Keywords: Capital income taxation, social security, imperfect labor market, overlapping generations, growth
    JEL: H24 H55 O40
    Date: 2009–03
  4. By: Isaac Kleshchelski; Nicolas Vincent
    Abstract: This paper studies the quantitative implications of the interaction between robust control and stochastic volatility for key asset pricing phenomena. We present an equilibrium term structure model in which output growth is conditionally heteroskedastic. The agent does not know the true model of the economy and chooses optimal policies that are robust to model misspecification. The choice of robust policies greatly amplifies the effect of conditional heteroskedasticity in consumption growth, improving the model's ability to explain asset prices. In a robust control framework, stochastic volatility in consumption growth generates both a state-dependent market price of model uncertainty and a stochastic market price of risk. We estimate the model using data from the bond and equity market, as well as consumtion data. We show that the model is consistent with key empirical regularities that characterize the bond and equity markets. We also characterize empirically the set of models the robust representative agent entertains, and show that this set is "small". In other words, it is statistically difficult to distinguish between models in this set.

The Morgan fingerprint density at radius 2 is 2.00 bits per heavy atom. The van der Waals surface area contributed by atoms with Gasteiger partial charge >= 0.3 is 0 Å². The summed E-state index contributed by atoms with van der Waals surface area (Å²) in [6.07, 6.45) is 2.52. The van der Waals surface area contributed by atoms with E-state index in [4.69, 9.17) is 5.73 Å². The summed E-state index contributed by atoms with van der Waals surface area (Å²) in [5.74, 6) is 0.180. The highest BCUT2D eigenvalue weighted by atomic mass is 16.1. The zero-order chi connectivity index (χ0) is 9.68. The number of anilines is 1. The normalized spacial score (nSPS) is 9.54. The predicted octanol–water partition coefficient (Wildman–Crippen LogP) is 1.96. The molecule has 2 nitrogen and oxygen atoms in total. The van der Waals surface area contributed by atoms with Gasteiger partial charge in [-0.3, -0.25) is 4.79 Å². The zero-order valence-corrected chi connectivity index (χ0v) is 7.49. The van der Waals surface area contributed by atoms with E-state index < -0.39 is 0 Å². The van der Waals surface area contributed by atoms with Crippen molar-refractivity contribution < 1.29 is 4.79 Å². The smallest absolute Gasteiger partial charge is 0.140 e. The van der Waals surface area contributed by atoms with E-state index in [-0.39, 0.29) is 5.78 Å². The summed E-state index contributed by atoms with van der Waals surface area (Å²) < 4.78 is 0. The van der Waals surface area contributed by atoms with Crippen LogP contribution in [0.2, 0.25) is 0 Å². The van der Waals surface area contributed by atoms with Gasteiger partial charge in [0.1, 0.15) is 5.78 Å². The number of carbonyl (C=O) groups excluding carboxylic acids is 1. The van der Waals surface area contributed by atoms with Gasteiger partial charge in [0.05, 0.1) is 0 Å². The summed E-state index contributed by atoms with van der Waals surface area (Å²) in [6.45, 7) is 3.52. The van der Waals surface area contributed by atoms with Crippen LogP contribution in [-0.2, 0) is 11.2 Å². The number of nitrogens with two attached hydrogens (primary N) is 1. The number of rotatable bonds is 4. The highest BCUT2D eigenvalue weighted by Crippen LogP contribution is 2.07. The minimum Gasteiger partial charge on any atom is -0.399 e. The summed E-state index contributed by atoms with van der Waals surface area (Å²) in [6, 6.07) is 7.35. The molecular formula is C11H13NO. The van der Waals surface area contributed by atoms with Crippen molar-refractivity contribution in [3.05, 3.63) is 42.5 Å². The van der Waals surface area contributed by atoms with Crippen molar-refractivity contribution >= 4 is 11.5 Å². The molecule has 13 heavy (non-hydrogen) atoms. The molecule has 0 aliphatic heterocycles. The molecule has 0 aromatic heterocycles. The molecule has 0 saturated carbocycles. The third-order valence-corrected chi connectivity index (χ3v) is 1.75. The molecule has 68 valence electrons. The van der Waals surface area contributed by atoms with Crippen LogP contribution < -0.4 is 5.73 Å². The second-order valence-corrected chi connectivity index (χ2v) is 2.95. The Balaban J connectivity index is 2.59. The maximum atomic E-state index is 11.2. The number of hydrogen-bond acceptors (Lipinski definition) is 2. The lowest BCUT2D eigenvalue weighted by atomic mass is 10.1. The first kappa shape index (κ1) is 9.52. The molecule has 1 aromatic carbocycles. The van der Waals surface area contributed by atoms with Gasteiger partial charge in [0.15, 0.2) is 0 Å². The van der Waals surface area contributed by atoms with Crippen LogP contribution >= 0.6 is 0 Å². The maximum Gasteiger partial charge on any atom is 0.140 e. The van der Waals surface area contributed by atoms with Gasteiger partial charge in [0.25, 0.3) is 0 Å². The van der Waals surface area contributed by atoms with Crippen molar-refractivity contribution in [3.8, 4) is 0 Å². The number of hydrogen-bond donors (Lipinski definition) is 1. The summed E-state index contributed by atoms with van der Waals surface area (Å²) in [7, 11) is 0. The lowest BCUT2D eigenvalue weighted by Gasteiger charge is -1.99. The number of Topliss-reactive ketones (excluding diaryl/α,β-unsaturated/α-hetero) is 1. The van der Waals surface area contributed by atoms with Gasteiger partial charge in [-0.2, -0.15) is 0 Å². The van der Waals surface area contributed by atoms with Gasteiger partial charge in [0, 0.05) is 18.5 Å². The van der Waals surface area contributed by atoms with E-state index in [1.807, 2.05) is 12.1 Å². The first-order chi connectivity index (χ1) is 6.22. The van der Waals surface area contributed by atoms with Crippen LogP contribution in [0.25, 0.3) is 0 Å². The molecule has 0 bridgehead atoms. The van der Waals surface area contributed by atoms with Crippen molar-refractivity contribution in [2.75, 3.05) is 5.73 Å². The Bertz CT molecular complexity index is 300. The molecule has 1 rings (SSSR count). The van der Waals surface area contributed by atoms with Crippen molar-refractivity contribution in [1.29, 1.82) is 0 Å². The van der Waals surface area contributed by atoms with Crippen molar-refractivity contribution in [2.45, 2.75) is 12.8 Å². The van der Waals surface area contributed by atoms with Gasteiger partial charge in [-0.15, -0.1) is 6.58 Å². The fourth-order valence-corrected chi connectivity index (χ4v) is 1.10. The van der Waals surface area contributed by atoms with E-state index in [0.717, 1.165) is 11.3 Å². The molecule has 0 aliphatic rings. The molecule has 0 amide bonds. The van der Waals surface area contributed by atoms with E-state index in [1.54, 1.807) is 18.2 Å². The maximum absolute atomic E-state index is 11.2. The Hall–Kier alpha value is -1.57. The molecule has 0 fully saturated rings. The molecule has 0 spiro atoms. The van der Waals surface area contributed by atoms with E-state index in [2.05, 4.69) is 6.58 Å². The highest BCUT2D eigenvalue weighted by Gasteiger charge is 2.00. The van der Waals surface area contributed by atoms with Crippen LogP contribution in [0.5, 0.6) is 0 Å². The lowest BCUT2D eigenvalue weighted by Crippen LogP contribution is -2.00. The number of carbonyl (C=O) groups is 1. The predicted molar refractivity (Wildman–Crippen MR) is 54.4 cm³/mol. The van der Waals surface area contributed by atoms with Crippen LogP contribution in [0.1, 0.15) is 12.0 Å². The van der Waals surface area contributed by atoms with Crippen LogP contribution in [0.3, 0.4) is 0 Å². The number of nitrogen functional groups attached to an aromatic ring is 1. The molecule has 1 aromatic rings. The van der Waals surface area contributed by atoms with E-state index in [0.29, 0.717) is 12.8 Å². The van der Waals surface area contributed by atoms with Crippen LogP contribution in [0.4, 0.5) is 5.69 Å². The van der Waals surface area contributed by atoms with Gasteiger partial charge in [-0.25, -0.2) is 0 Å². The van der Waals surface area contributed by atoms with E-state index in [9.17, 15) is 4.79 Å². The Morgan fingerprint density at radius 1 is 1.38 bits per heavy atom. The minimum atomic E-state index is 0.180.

Keywords: Yield curve, market price of uncertainty, robust control
    JEL: D81 E43 G11 G12
    Date: 2009
  5. By: Kenneth Beauchemin; Murat Tasci